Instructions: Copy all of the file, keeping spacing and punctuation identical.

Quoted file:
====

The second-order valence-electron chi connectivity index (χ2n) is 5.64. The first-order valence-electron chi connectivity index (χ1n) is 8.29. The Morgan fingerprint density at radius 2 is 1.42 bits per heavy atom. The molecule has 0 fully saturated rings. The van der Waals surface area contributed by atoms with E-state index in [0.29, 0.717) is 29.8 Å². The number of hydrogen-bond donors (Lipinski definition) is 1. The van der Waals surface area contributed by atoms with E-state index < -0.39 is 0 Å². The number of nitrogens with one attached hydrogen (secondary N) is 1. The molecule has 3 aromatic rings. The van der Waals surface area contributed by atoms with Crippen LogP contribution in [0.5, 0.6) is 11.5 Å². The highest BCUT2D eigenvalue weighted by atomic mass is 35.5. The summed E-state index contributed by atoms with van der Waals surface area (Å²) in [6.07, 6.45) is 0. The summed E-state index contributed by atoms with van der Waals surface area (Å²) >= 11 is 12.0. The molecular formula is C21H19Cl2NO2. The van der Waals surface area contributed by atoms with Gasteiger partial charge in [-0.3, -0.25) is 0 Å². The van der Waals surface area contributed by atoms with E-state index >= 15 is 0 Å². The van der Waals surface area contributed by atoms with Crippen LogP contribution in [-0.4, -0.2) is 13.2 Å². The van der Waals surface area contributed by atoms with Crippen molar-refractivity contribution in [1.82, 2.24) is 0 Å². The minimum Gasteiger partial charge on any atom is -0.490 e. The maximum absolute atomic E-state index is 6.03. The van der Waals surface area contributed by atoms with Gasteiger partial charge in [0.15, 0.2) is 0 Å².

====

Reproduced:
The second-order valence-electron chi connectivity index (χ2n) is 5.64. The first-order valence-electron chi connectivity index (χ1n) is 8.29. The Morgan fingerprint density at radius 2 is 1.42 bits per heavy atom. The molecule has 0 fully saturated rings. The van der Waals surface area contributed by atoms with E-state index in [0.29, 0.717) is 29.8 Å². The number of hydrogen-bond donors (Lipinski definition) is 1. The van der Waals surface area contributed by atoms with E-state index < -0.39 is 0 Å². The number of nitrogens with one attached hydrogen (secondary N) is 1. The molecule has 3 aromatic rings. The van der Waals surface area contributed by atoms with Crippen LogP contribution in [0.5, 0.6) is 11.5 Å². The highest BCUT2D eigenvalue weighted by atomic mass is 35.5. The summed E-state index contributed by atoms with van der Waals surface area (Å²) in [6.07, 6.45) is 0. The summed E-state index contributed by atoms with van der Waals surface area (Å²) >= 11 is 12.0. The molecular formula is C21H19Cl2NO2. The van der Waals surface area contributed by atoms with Gasteiger partial charge in [-0.3, -0.25) is 0 Å². The van der Waals surface area contributed by atoms with E-state index >= 15 is 0 Å². The van der Waals surface area contributed by atoms with Crippen LogP contribution in [-0.4, -0.2) is 13.2 Å². The van der Waals surface area contributed by atoms with Crippen molar-refractivity contribution in [1.82, 2.24) is 0 Å². The minimum Gasteiger partial charge on any atom is -0.490 e. The maximum absolute atomic E-state index is 6.03. The van der Waals surface area contributed by atoms with Gasteiger partial charge in [0.15, 0.2) is 0 Å².